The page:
“You can use your social media friends and family by reporting daily how you feel, or post a pic of you with your drink and share what you chose to drink instead of alcohol,” she tells SheKnows. You might also want to create a group tracker in Google Docs and place check marks for each day you completed to track your progress.
“The key to accountability is to maintain awareness for yourself and with others,” says Little. “When others are aware of your goals, they step up to support you and encourage you.”
Check in with yourself
When you find yourself with the urge to drink, after a particularly stressful day at work, or find yourself in a situation where you would normally drink, a birthday party, Emily Lynn Paulson, author of Highlight Real: Finding Honesty And Recovery Beyond The Filtered Life, says it’s important to take a moment and check in with yourself. Get curious whether you’re using alcohol to self-medicate or habit.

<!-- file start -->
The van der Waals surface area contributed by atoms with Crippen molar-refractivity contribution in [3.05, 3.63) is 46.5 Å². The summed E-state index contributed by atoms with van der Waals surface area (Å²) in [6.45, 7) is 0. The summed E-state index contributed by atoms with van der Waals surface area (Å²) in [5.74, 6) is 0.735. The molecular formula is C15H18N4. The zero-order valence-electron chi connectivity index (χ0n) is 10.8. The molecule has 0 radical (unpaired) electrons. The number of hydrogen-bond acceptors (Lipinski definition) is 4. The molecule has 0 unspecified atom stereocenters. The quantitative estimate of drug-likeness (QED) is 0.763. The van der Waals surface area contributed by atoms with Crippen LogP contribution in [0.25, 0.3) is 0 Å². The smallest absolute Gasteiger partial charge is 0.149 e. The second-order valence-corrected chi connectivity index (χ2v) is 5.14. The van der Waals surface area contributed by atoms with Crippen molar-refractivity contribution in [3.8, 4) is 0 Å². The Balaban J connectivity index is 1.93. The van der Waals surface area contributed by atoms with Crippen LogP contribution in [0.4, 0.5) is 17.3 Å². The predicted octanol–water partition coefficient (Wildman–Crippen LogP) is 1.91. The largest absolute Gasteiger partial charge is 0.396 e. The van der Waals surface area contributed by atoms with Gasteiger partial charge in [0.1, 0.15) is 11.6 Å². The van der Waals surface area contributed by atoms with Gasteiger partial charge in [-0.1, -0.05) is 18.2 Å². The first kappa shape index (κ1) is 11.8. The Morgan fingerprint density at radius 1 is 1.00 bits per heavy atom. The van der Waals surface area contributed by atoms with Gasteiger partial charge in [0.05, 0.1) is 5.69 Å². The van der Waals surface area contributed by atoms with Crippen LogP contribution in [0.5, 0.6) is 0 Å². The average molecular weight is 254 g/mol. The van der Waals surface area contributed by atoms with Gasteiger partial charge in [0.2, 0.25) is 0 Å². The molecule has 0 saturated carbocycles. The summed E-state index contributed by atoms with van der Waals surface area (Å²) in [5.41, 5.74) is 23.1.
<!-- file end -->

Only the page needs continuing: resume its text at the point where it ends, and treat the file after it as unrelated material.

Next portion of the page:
“Ask yourself if there is anything else you can do to help the feelings that you’re experiencing,” she says. “If you are stressed after work and are missing your 5 pm cocktail to ‘take the edge off,’ try meditating or taking a yoga class instead.”
Plan ahead and, when in doubt, choose alcohol-free venues as much as possible
It’s girls’ night and you usually frequent your local wine bar.
Now what? If the temptation to drink and partake with others is too high, Celine Beitchman, Director of Nutrition at the Institute of Culinary Education, recommends doing some legwork before going out and taking initiative. “Instead of going with the crowd, pick the place,” she says.
“Search out all of the great new venues with non-alcoholic options in their beverage program — from shrubs and kombuchas to bitters and fresh juices.” There’s bound to be a location that will suit everyone’s needs.
However, in most social situations it could be a challenge to escape the presence of alcohol. While Little says each situation is an opportunity to be successful, you will not only need to plan ahead but also be open about your new commitment.
“If you are going to your favorite concert, share your plan to stay committed to Dry January and plan to be the designated driver,” she says.